Senior Special Assistant on Taxation and Internal Revenue Generation to the Ogun State Governor, Mr Kunle Akinlade, in this interview explains how the state Internal Revenue Service (IRS) has been able to raise the internal revenue profile of the state from N700 million to almost N4Billion within two years and efforts of Governor Ibikunle Amosun to reposition the state. Excerpts:
BY BEN AGANDE
On what is responsible for the huge rise in internal revenue profile of the state
I think we should give kudos to his Excellency for being able to put a team together, for being able to square pegs in square holes. I have a background in revenue generation; the chairman of the board of Internal Revenue is a Fellow of Chartered Institute of Taxation; the other two SSA’s are accountants.
When we came on board, one of the things we looked at immediately was to invite all the stakeholders at the board of internal revenue; we looked at what was on ground. There are two ways to get revenue; one is generation and one is collection. We looked at the processes on ground, which were mostly manual in terms of revenue collection. We looked at all the tax stations, the infrastructure on ground, mobility and training.
Most of these people even had to be trained for about five years; we looked at the qualification of some of the staff on ground and discovered that people who studied English were handling jobs that a chattered accountant should be handling.
What we did first within the first five months was to restructure the board in terms of personnel and immediately we got that in place, we reshuffled the board totally, bringing those who are supposed to be in administration back into the offices to handle administrative processes, we moved accountants into the field, we set up a very viable enforcement team, we built up the Human Relations Unit; we increased publicity, in terms of enlightening the public.
What we met on ground was that because they were alienated, people were withdrawn; they did not want to hear about tax at all because of the way things were.
The governor mandated us to develop a society and a tax payer culture of voluntary compliance. so what we did was rather than go out there and run after tax payers, we actually engage tax payers in the process of collection, that was the first step and then in the first one year what we did was to carry out some sort of enumeration, get to know how many tax payers we have, how many of these tax payers are active, those that are not active, where they are and who they are.
Between 2011 and mid-2012, we saw significant changes, an upward shift in our revenue cap from about N700million to about N1.4 billion, and that gave us the confidence that at least we were doing something right. With that, we requested for the ministry, Civil Service Commission, to send more or to recruit more accountant because we needed professionals to come in and do the job.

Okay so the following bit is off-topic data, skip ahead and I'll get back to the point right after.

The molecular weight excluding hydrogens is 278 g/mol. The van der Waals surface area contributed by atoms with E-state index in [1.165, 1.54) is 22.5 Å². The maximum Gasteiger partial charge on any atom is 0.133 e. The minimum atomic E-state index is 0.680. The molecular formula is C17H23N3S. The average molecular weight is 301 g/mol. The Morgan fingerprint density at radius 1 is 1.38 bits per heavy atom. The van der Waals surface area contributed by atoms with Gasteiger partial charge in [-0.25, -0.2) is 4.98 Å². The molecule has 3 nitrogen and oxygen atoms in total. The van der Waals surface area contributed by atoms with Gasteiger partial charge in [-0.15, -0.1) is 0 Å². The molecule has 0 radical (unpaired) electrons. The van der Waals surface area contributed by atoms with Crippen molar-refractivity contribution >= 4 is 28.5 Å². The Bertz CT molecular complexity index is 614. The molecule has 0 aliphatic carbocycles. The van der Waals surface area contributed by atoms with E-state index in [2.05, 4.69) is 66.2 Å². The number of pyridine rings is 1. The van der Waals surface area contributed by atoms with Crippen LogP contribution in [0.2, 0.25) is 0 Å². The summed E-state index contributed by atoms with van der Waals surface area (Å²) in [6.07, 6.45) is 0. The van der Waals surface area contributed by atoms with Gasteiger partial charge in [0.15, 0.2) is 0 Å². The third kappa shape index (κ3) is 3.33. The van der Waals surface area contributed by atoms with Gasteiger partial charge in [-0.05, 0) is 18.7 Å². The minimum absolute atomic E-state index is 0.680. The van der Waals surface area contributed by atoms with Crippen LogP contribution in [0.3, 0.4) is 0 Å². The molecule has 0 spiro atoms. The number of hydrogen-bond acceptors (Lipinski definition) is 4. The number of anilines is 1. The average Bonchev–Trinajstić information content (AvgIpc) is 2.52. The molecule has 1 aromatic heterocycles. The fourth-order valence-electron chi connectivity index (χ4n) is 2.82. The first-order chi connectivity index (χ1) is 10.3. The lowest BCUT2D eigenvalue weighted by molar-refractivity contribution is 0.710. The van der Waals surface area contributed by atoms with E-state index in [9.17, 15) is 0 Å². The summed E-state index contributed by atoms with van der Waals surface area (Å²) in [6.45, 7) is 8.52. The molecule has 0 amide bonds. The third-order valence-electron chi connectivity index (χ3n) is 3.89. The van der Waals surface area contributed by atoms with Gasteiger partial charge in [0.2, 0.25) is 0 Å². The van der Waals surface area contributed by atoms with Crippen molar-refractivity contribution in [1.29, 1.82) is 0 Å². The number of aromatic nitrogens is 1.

Immediately we got that in place, we were able to interface with the complaints and set very realistic targets for our team to go out there, interface with the tax payers and let them see exactly what we are trying to achieve, get them involved as partners, let them understand that we are partners, that they are not debtors and whatever money they pay will be spent judiciously.
His Excellency from the very beginning started to make people know that he is there to rebuild the state and because people were seeing that the money being spent is being used, they could see the roads, they could see the projects all over the place and the compliance level increased and with that, it became easy for us to actually do our job and that is how we started.
How did you get tax payers to believe that the money would be judiciously utilised?
What we did first was to build confidence with tax payers. To build confidence, you have to get the man involved in the process of collection. For example we went through various associations in the state. People even thought it was impossible if we had to go through our associations but personally I had a different view.
I’ve always believed that once we get our associations involved, we will make progress because we had to look at the cost of collection on the part of the government, we had to look at the personnel we had to deploy if we are to run after people but when their associations are involved we’re looking at a hundred people with only one tax officer.
With one tax officer you will interface with the executives of the associations and they collate the names of their members. We agree on how much they want to pay, they do the collection and they remit to the bank. One tax officer’s job now is to make sure that money paid in is correct and to make sure that they receive their ETCC receipt for any payment which the association now gives tax payers.